Chapter 8: Can the gains from Argentina's utilities reform offset credit shocks?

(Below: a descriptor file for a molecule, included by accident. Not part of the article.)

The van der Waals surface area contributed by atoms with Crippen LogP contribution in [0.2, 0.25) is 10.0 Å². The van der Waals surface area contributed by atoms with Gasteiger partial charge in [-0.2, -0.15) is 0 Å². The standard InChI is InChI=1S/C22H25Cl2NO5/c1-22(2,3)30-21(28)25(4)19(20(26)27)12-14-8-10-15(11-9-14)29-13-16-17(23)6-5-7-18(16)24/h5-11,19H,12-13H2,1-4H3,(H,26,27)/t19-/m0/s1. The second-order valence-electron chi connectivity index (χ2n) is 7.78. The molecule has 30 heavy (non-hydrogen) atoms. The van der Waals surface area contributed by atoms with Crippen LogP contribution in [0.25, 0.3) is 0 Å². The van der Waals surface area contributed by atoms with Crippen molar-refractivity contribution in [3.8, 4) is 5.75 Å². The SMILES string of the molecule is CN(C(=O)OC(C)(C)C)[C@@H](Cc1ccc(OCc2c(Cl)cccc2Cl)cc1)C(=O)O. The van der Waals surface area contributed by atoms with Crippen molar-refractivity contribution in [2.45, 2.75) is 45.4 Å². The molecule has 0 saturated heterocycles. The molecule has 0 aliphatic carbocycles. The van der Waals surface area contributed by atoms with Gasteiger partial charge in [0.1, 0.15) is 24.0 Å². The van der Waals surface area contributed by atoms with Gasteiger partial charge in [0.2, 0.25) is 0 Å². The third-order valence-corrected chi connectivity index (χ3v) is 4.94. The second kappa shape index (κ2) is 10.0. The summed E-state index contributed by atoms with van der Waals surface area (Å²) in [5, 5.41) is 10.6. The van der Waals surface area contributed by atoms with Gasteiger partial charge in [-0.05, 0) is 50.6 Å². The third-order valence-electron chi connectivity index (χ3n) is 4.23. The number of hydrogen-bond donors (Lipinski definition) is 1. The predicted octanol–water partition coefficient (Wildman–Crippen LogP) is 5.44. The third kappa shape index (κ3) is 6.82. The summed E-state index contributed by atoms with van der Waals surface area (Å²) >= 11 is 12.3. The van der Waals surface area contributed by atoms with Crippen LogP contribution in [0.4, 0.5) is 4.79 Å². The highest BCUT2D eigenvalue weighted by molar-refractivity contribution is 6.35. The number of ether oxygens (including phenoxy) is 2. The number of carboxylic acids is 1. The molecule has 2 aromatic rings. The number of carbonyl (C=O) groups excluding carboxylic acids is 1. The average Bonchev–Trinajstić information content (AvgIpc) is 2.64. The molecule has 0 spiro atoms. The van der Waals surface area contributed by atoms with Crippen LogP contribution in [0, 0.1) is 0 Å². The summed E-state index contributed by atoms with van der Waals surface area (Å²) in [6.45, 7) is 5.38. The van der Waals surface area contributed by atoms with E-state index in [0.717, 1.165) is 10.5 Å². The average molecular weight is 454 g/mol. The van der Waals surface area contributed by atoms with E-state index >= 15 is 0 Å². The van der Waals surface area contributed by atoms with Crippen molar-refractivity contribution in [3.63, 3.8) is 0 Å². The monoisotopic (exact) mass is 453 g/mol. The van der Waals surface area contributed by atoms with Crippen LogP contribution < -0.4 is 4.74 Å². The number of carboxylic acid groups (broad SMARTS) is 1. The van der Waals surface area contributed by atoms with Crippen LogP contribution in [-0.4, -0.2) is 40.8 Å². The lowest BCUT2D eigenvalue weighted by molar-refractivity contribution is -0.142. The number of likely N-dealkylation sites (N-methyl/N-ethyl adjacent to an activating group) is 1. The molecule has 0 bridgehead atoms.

8. Can the gains from Argentina’s utilities reform oﬀset credit shocks? Daniel Benitez, Omar Chisari and Antonio Estache 1. INTRODUCTION In the early 1990s, Argentina began the transfer of operations, and sometimes ownership, of infrastructure services to the private sector.1 Since then, performance indicators clearly show that quality and access have, on average, improved in electricity, gas, water and sanitation, and telecommunications. However, since 1995, the cost of Argentina’s external ﬁnancing has been subject to a series of increases – notably the ‘tequila’ eﬀect and the ‘vodka’ eﬀect resulting from the Mexican and Russian crises, respectively, and the more recent 2002 ﬁnancial crisis. The increased costs to its external credit have decelerated the Argentinean economy and decreased the standard of living for a large portion of the middle and lower income classes. These shocks have also had an impact on the eﬀects of utility reforms and have, in many ways, confused the perceived contributions from the reforms and their distributional inﬂuence. One of the agents commonly ignored in any discussion of longer term winners and losers of utility reform is the government, which has beneﬁted in more ways than is usually acknowledged. The initial ﬁnancial proceeds and debt reduction resulting from the privatization transactions are widely recognized. However, improved eﬃciency of public expenditure, increased tax base and additional economic activity have further, longer lasting eﬀects which, under certain conditions, may have the strongest impact in present net value terms. This is not to...
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